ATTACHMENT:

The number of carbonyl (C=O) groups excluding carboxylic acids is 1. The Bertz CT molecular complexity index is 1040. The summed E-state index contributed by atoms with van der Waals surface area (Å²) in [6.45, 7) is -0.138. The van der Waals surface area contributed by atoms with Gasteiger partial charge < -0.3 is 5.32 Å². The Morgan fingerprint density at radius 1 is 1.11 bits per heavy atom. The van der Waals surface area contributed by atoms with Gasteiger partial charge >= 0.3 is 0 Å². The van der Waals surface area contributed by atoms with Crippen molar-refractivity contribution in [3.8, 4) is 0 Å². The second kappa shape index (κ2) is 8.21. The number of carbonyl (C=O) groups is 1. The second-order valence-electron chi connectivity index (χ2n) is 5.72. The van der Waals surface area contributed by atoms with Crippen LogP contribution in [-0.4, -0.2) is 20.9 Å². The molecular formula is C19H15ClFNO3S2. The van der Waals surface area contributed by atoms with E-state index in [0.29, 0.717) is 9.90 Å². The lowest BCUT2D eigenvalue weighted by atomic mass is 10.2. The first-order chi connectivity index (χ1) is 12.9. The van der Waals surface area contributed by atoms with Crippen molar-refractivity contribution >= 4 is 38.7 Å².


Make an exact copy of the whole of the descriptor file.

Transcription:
The number of carbonyl (C=O) groups excluding carboxylic acids is 1. The Bertz CT molecular complexity index is 1040. The summed E-state index contributed by atoms with van der Waals surface area (Å²) in [6.45, 7) is -0.138. The van der Waals surface area contributed by atoms with Gasteiger partial charge < -0.3 is 5.32 Å². The Morgan fingerprint density at radius 1 is 1.11 bits per heavy atom. The van der Waals surface area contributed by atoms with Gasteiger partial charge >= 0.3 is 0 Å². The van der Waals surface area contributed by atoms with Crippen molar-refractivity contribution in [3.8, 4) is 0 Å². The second kappa shape index (κ2) is 8.21. The number of carbonyl (C=O) groups is 1. The second-order valence-electron chi connectivity index (χ2n) is 5.72. The van der Waals surface area contributed by atoms with Crippen LogP contribution in [-0.4, -0.2) is 20.9 Å². The molecular formula is C19H15ClFNO3S2. The van der Waals surface area contributed by atoms with E-state index in [0.29, 0.717) is 9.90 Å². The lowest BCUT2D eigenvalue weighted by atomic mass is 10.2. The first-order chi connectivity index (χ1) is 12.9. The van der Waals surface area contributed by atoms with Crippen molar-refractivity contribution >= 4 is 38.7 Å².